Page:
Wednesday, 10 August 2011

The Flags are Out

The most recent lgbt history presentation I did was in June to a gay men’s group I frequently attend. The subject was lgbt flags. It sounds like a nerdy subject and I didn’t think I’d keep the group’s interest going for a full 45 minutes. As it happened I needn’t have worried. The flag charts I handed out at the end created a lot of conversation in the pub afterwards. In fact, I’ve been asked to produce an 8-page guide to lgbt flags for LGBT History Month next February.

With the help of a teddy bear, a “De Fledermaus” CD and a tub of neopolitan ice cream, I gave a short history of the Rainbow Pride flag, and of flags in the bi, leather and bear communities, among others. But I actually started my presentation with the Union Jack.

Funny as it might seem, bearing in mind that the Union Jack has been used by lots of extreme right-wing (homophobic) organisations, the design for our national flag was chosen by the king who was so well-known for his liking for toyboys that he earned himself the nickname of “Queen” James I (left).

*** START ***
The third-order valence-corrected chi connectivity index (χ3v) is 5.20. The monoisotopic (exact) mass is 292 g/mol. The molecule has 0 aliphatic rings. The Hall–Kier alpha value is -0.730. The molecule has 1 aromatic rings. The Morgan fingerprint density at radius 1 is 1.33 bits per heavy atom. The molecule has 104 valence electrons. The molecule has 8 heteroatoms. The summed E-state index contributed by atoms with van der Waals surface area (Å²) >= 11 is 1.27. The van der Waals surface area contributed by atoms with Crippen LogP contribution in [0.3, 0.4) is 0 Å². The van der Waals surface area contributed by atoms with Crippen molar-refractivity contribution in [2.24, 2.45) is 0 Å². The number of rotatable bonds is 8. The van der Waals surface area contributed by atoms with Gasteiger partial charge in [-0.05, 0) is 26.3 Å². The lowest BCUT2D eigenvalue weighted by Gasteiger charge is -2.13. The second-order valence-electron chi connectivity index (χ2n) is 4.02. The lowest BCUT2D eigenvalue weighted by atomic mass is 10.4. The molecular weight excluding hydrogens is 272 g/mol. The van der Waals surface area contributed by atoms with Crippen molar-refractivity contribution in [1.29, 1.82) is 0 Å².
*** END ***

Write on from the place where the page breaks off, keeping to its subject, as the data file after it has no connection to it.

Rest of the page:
I often wondered when I researched the flags whether the symbolism in them was “accurate”. For Nottinghamshire Pride last week I made 50 badges with a different lgbt flag on each and pinned them onto my shoulder bag. As I walked around Pride I was asked about them many times. I bumped into two friends I hadn’t seen for a while. Neither of them attended my talk. Each of them pointed to one badge and said “What’s that flag?” One friend, who’s into uniform, pointed to the Uniform Pride flag (below left). The other friend, who’s a chubby-chaser and likes large men, pointed to the Apidophilia (fat-lovers) Pride flag (below right).

Now, I don’t believe in coincidence. There must have been something in the designs which stuck out from the 49 others and instantly appealed to them, revealing their own interest without knowing it. In my opinion, the design of both flags “worked”.

If you want to know more about lgbt flags I’ll be posting more information on some of them next week with a preview of my leaflet for LGBT History Month. Until then, check out the following website  

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